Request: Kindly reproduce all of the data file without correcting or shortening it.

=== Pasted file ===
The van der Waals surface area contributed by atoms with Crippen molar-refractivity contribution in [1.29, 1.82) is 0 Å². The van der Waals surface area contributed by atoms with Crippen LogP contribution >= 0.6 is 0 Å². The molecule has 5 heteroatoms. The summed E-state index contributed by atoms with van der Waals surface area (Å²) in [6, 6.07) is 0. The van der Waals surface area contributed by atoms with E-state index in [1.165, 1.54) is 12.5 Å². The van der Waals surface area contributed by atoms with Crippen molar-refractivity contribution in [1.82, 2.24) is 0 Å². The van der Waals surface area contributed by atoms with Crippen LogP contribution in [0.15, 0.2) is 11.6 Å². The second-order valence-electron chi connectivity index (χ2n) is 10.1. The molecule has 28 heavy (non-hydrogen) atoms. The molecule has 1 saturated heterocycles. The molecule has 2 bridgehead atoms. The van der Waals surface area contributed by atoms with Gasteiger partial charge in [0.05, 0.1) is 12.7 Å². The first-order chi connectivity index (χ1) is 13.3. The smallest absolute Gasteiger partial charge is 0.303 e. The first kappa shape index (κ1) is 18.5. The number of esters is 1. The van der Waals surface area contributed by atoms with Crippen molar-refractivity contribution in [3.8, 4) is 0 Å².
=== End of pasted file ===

The van der Waals surface area contributed by atoms with Crippen molar-refractivity contribution in [1.29, 1.82) is 0 Å². The van der Waals surface area contributed by atoms with Crippen LogP contribution >= 0.6 is 0 Å². The molecule has 5 heteroatoms. The summed E-state index contributed by atoms with van der Waals surface area (Å²) in [6, 6.07) is 0. The van der Waals surface area contributed by atoms with E-state index in [1.165, 1.54) is 12.5 Å². The van der Waals surface area contributed by atoms with Crippen molar-refractivity contribution in [1.82, 2.24) is 0 Å². The van der Waals surface area contributed by atoms with Crippen LogP contribution in [0.15, 0.2) is 11.6 Å². The second-order valence-electron chi connectivity index (χ2n) is 10.1. The molecule has 28 heavy (non-hydrogen) atoms. The molecule has 1 saturated heterocycles. The molecule has 2 bridgehead atoms. The van der Waals surface area contributed by atoms with Gasteiger partial charge in [0.05, 0.1) is 12.7 Å². The first-order chi connectivity index (χ1) is 13.3. The smallest absolute Gasteiger partial charge is 0.303 e. The first kappa shape index (κ1) is 18.5. The number of esters is 1. The van der Waals surface area contributed by atoms with Crippen molar-refractivity contribution in [3.8, 4) is 0 Å².